Medication use in breast cancer survivors compared to midlife women

Julie Otte, Todd Skaar, Jingwei Wu, Menggang Yu, Kristin Ryker, Debra S. Burns, Janet Carpenter

Research output: Contribution to journalArticle

3 Citations (Scopus)

Abstract

Purpose: Many breast cancer survivors (BCS) take multiple medications for health problems associated with the treated cancer and other noncancer comorbidities. However, there is no published, large-scale descriptive evaluation of medication use in BCS compared to midlife women. The purpose of this study was (1) to compare the number and types of prescription medications and over-the-counter medications between BCS and midlife women without cancer and (2) to assess possible drug-drug interactions by evaluating the cytochrome P450 isoform properties of medications (inductors and inhibitors) in both groups. Methods: A cross-sectional, descriptive, comparative design was used. Baseline data from 98 BCS and 138 midlife women without cancer was analyzed from a behavioral intervention trial for menopausal symptoms. Results: BCS were taking significantly more prescription medications and a larger variety of different types of medication classifications (p < 0.05) after controlling for group differences (race, noncancer comorbid conditions, marital status, income, and smoking) in demographics. Twenty-four women were taking at least one medication considered to be a cytochrome P450 isoforms (CYP) inhibitor or inducer capable of clinical drug-drug interactions with no differences in CYP inhibitors or inducers found between groups. Conclusion: BCS are taking a vast array of medications during survivorship. It is unclear if prescription medications are managed by a single healthcare provider or several providers. Clinical implications are to monitor for possible interactions among the various prescription medications, over-the-counter medications, and supplements. Implications for behavioral and biomedical research are that clinical studies need to carefully assess and account for multiple medication uses. Relevance of the study: The findings of this study are relevant to research and practice for both oncology and general practitioners. The importance of assessing medication information provides information about symptom management in individuals surviving cancer. In addition, the potential interaction of drugs impacts efficacy of various treatments and impacts compliance by patients.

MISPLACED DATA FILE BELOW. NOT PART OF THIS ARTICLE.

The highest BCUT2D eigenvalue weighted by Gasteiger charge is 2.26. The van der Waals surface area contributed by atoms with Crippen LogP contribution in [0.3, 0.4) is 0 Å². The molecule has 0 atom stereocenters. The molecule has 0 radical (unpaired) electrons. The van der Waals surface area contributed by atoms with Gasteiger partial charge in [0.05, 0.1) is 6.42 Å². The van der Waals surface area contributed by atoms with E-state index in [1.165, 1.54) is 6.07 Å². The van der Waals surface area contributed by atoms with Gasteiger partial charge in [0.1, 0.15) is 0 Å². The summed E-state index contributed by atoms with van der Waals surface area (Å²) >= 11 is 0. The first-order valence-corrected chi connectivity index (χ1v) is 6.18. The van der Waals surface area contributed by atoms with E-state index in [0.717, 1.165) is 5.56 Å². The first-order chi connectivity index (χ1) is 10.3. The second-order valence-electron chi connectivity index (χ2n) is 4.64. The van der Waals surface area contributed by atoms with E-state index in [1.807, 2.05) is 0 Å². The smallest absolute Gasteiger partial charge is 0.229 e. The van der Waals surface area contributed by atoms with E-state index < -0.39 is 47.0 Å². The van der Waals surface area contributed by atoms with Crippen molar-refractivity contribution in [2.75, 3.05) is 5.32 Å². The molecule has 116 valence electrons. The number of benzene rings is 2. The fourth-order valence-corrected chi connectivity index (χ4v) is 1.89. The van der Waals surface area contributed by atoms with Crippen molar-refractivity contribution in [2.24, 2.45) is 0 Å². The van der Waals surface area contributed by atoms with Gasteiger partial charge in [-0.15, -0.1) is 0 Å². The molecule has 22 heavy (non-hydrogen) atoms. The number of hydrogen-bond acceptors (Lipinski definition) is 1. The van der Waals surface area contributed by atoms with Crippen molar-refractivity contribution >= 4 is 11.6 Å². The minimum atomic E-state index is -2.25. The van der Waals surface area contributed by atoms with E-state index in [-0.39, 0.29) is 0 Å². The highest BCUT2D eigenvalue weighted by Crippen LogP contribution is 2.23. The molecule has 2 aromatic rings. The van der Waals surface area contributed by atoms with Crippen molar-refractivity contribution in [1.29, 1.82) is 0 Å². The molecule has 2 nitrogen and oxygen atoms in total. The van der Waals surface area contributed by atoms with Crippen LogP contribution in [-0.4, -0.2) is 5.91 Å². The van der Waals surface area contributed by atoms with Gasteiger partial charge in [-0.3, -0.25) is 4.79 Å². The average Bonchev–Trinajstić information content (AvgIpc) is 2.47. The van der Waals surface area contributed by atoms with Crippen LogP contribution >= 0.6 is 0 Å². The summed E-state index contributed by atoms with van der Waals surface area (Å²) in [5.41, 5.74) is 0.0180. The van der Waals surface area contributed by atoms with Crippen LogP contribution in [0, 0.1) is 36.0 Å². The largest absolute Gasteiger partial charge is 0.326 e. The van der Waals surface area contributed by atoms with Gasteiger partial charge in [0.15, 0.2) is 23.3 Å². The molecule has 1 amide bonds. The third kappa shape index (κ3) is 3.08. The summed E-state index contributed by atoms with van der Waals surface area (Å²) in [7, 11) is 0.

Original languageEnglish
Pages (from-to)1827-1833
Number of pages7
JournalSupportive Care in Cancer
Volume21
Issue number7
DOIs
StatePublished - Jul 2013

Fingerprint

Survivors
Breast Neoplasms
Prescriptions
Drug Interactions
Cytochrome P-450 Enzyme System
Protein Isoforms
Neoplasms
Behavioral Research
Marital Status
Patient Compliance
Pharmaceutical Preparations
Health Personnel
General Practitioners
Biomedical Research
Comorbidity
Survival Rate
Smoking
Demography
Health
Research

Keywords

  • Breast cancer survivor
  • Drug interaction
  • Medication use
  • Self-management

ASJC Scopus subject areas

  • Oncology

Cite this

Medication use in breast cancer survivors compared to midlife women. / Otte, Julie; Skaar, Todd; Wu, Jingwei; Yu, Menggang; Ryker, Kristin; Burns, Debra S.; Carpenter, Janet.

In: Supportive Care in Cancer, Vol. 21, No. 7, 07.2013, p. 1827-1833.

Research output: Contribution to journalArticle

Otte, Julie ; Skaar, Todd ; Wu, Jingwei ; Yu, Menggang ; Ryker, Kristin ; Burns, Debra S. ; Carpenter, Janet. / Medication use in breast cancer survivors compared to midlife women. In: Supportive Care in Cancer. 2013 ; Vol. 21, No. 7. pp. 1827-1833.
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abstract = "Purpose: Many breast cancer survivors (BCS) take multiple medications for health problems associated with the treated cancer and other noncancer comorbidities. However, there is no published, large-scale descriptive evaluation of medication use in BCS compared to midlife women. The purpose of this study was (1) to compare the number and types of prescription medications and over-the-counter medications between BCS and midlife women without cancer and (2) to assess possible drug-drug interactions by evaluating the cytochrome P450 isoform properties of medications (inductors and inhibitors) in both groups. Methods: A cross-sectional, descriptive, comparative design was used. Baseline data from 98 BCS and 138 midlife women without cancer was analyzed from a behavioral intervention trial for menopausal symptoms. Results: BCS were taking significantly more prescription medications and a larger variety of different types of medication classifications (p < 0.05) after controlling for group differences (race, noncancer comorbid conditions, marital status, income, and smoking) in demographics. Twenty-four women were taking at least one medication considered to be a cytochrome P450 isoforms (CYP) inhibitor or inducer capable of clinical drug-drug interactions with no differences in CYP inhibitors or inducers found between groups. Conclusion: BCS are taking a vast array of medications during survivorship. It is unclear if prescription medications are managed by a single healthcare provider or several providers. Clinical implications are to monitor for possible interactions among the various prescription medications, over-the-counter medications, and supplements. Implications for behavioral and biomedical research are that clinical studies need to carefully assess and account for multiple medication uses. Relevance of the study: The findings of this study are relevant to research and practice for both oncology and general practitioners. The importance of assessing medication information provides information about symptom management in individuals surviving cancer. In addition, the potential interaction of drugs impacts efficacy of various treatments and impacts compliance by patients.",
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